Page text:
As time goes on the cracks start to show in the symbolic order of education, like the crumbling masonry of the ancient structures in Lovecraft’s tale. Still, many hope to tinker away and save the architecture. The gaps are plugged, and education just goes on. But its structure of ‘echoing, vaporous, wormily honeycombed mountains of madness’ contains monsters, ‘viscous jelly’ (Lovecraft, 2018: 78) that lurks in the gaps, the ‘daemoniac shoggoths’ that ‘have no voice’ (117). Though we cannot understand these monsters, we should be afraid of them, just as we should be afraid of what lurks beyond the educational symbolic order.3



1 Another important relic that I do not pursue here is the school as a potent colonial apparatus. Macauley Schools, for example, were used in India to ideologically colonize Indian subjects through the teaching of English, a problem that lingers in the raciolinguistic discipline of the contemporary classroom (Cushing and Carter, 2021)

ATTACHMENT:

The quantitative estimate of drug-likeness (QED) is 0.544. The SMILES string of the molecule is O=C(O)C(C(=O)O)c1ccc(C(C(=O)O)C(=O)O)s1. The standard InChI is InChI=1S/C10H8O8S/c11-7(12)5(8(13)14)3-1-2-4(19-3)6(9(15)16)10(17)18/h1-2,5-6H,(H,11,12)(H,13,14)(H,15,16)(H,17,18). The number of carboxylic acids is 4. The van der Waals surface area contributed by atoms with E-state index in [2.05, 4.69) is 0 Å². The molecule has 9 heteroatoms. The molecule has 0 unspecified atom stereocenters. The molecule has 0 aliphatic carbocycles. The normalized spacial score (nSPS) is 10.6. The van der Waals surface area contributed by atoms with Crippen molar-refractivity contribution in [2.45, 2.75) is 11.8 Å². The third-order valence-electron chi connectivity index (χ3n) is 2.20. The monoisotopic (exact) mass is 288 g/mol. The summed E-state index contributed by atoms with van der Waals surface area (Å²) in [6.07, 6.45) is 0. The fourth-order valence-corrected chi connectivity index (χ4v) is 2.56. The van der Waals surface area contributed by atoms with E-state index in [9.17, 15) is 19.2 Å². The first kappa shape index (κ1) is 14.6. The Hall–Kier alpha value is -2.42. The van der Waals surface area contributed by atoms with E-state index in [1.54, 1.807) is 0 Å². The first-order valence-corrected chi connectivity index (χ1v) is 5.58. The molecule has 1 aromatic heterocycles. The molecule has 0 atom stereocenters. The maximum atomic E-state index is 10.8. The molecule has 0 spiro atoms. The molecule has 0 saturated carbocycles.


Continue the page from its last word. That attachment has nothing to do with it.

2 Lacan claims that the Real might be thought of as masochistic enjoyment. It is not difficult to see how this could describe “Real education” as opposed to the romantic myth we so commonly envision (an imaginary form of education, to use Lacanian vernacular). Teachers endure a relentless self-flagellation of marking, research, planning, grant capture and so forth in their pursuit of pleasure. Allen and Bojesen (2018) pursue this thread, something that I will explore further in the future.


3 Of course, this piece is only another strut in the frame of the symbolic order. We edu-researchers cannot stand outside it, just as Danforth never escaped the terrifying cry of the Shoggoth. Educational critique is only, ever, more education, more of the same. The compulsion to repeat remains.




Allen, A. and Bojesen, E. (2018) ‘The Economic Problem of Masochism in Education.’ Confero: Essays on Education, Philosophy and Politics 6(1). 55-85.